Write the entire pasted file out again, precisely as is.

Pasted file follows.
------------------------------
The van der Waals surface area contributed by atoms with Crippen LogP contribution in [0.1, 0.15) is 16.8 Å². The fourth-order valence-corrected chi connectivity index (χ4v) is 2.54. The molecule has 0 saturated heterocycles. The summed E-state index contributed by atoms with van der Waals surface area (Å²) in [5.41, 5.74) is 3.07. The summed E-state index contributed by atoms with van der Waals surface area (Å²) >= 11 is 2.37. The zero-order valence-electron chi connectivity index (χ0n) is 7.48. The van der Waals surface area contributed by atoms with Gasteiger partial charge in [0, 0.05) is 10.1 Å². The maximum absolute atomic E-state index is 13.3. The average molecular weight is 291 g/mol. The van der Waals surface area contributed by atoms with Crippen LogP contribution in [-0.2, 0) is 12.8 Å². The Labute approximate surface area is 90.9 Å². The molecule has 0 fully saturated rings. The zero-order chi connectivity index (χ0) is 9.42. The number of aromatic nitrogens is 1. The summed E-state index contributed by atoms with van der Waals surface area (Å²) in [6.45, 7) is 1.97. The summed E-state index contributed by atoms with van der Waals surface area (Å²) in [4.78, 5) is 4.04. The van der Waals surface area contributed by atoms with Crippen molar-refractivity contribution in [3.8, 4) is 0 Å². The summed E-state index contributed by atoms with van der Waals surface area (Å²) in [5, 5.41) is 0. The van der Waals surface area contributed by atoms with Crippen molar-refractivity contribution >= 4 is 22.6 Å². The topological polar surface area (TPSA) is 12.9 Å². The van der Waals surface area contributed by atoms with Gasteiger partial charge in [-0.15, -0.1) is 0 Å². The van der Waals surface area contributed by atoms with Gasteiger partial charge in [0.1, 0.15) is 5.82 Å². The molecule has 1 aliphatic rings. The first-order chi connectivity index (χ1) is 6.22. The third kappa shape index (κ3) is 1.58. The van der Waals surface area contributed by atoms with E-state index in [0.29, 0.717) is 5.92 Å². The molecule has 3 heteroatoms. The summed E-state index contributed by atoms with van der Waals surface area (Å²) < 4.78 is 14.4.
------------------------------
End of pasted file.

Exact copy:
The van der Waals surface area contributed by atoms with Crippen LogP contribution in [0.1, 0.15) is 16.8 Å². The fourth-order valence-corrected chi connectivity index (χ4v) is 2.54. The molecule has 0 saturated heterocycles. The summed E-state index contributed by atoms with van der Waals surface area (Å²) in [5.41, 5.74) is 3.07. The summed E-state index contributed by atoms with van der Waals surface area (Å²) >= 11 is 2.37. The zero-order valence-electron chi connectivity index (χ0n) is 7.48. The van der Waals surface area contributed by atoms with Gasteiger partial charge in [0, 0.05) is 10.1 Å². The maximum absolute atomic E-state index is 13.3. The average molecular weight is 291 g/mol. The van der Waals surface area contributed by atoms with Crippen LogP contribution in [-0.2, 0) is 12.8 Å². The Labute approximate surface area is 90.9 Å². The molecule has 0 fully saturated rings. The zero-order chi connectivity index (χ0) is 9.42. The number of aromatic nitrogens is 1. The summed E-state index contributed by atoms with van der Waals surface area (Å²) in [6.45, 7) is 1.97. The summed E-state index contributed by atoms with van der Waals surface area (Å²) in [4.78, 5) is 4.04. The van der Waals surface area contributed by atoms with Crippen molar-refractivity contribution in [3.8, 4) is 0 Å². The summed E-state index contributed by atoms with van der Waals surface area (Å²) in [5, 5.41) is 0. The van der Waals surface area contributed by atoms with Crippen molar-refractivity contribution >= 4 is 22.6 Å². The topological polar surface area (TPSA) is 12.9 Å². The van der Waals surface area contributed by atoms with Gasteiger partial charge in [-0.15, -0.1) is 0 Å². The van der Waals surface area contributed by atoms with Gasteiger partial charge in [0.1, 0.15) is 5.82 Å². The molecule has 1 aliphatic rings. The first-order chi connectivity index (χ1) is 6.22. The third kappa shape index (κ3) is 1.58. The van der Waals surface area contributed by atoms with E-state index in [0.29, 0.717) is 5.92 Å². The molecule has 3 heteroatoms. The summed E-state index contributed by atoms with van der Waals surface area (Å²) < 4.78 is 14.4.